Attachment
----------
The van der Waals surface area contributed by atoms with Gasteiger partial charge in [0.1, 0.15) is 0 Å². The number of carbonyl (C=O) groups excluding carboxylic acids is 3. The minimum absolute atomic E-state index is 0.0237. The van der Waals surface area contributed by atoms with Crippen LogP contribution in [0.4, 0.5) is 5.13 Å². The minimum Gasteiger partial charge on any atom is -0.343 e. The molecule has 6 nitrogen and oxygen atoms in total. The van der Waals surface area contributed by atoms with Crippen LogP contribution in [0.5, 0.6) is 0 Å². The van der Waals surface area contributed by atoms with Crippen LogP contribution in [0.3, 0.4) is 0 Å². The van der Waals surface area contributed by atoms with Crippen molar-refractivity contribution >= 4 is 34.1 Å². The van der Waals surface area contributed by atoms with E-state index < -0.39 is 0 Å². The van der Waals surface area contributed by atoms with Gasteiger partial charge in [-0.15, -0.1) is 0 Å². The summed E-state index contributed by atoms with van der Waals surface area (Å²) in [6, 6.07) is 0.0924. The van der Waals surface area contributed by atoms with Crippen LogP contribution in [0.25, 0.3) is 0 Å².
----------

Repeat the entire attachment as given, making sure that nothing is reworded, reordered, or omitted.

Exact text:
The van der Waals surface area contributed by atoms with Gasteiger partial charge in [0.1, 0.15) is 0 Å². The number of carbonyl (C=O) groups excluding carboxylic acids is 3. The minimum absolute atomic E-state index is 0.0237. The van der Waals surface area contributed by atoms with Crippen LogP contribution in [0.4, 0.5) is 5.13 Å². The minimum Gasteiger partial charge on any atom is -0.343 e. The molecule has 6 nitrogen and oxygen atoms in total. The van der Waals surface area contributed by atoms with Crippen LogP contribution in [0.5, 0.6) is 0 Å². The van der Waals surface area contributed by atoms with Crippen LogP contribution in [0.3, 0.4) is 0 Å². The van der Waals surface area contributed by atoms with Crippen molar-refractivity contribution >= 4 is 34.1 Å². The van der Waals surface area contributed by atoms with E-state index < -0.39 is 0 Å². The van der Waals surface area contributed by atoms with Gasteiger partial charge in [-0.15, -0.1) is 0 Å². The summed E-state index contributed by atoms with van der Waals surface area (Å²) in [6, 6.07) is 0.0924. The van der Waals surface area contributed by atoms with Crippen LogP contribution in [0.25, 0.3) is 0 Å².